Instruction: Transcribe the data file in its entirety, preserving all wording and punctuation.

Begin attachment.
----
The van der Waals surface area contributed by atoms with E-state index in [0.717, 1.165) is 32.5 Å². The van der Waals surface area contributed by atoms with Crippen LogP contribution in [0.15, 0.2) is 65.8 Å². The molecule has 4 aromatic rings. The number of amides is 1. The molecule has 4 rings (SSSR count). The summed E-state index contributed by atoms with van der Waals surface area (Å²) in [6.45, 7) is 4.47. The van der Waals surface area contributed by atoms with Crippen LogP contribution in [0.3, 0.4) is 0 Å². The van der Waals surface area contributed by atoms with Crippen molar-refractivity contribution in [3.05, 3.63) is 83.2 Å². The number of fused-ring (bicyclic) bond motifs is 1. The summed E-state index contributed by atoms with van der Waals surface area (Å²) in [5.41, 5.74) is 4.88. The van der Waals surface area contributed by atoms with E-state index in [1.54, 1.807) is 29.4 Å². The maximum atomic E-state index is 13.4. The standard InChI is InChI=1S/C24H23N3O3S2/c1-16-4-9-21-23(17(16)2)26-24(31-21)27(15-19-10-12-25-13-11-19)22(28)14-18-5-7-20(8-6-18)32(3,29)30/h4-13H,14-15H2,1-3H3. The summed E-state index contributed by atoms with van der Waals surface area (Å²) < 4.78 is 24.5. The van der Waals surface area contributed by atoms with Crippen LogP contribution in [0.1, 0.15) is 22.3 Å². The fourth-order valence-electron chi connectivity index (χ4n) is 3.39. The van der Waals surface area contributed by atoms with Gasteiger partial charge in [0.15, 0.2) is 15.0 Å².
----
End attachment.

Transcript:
The van der Waals surface area contributed by atoms with E-state index in [0.717, 1.165) is 32.5 Å². The van der Waals surface area contributed by atoms with Crippen LogP contribution in [0.15, 0.2) is 65.8 Å². The molecule has 4 aromatic rings. The number of amides is 1. The molecule has 4 rings (SSSR count). The summed E-state index contributed by atoms with van der Waals surface area (Å²) in [6.45, 7) is 4.47. The van der Waals surface area contributed by atoms with Crippen LogP contribution in [0.3, 0.4) is 0 Å². The van der Waals surface area contributed by atoms with Crippen molar-refractivity contribution in [3.05, 3.63) is 83.2 Å². The number of fused-ring (bicyclic) bond motifs is 1. The summed E-state index contributed by atoms with van der Waals surface area (Å²) in [5.41, 5.74) is 4.88. The van der Waals surface area contributed by atoms with E-state index in [1.54, 1.807) is 29.4 Å². The maximum atomic E-state index is 13.4. The standard InChI is InChI=1S/C24H23N3O3S2/c1-16-4-9-21-23(17(16)2)26-24(31-21)27(15-19-10-12-25-13-11-19)22(28)14-18-5-7-20(8-6-18)32(3,29)30/h4-13H,14-15H2,1-3H3. The summed E-state index contributed by atoms with van der Waals surface area (Å²) < 4.78 is 24.5. The van der Waals surface area contributed by atoms with Crippen LogP contribution in [0.1, 0.15) is 22.3 Å². The fourth-order valence-electron chi connectivity index (χ4n) is 3.39. The van der Waals surface area contributed by atoms with Gasteiger partial charge in [0.15, 0.2) is 15.0 Å².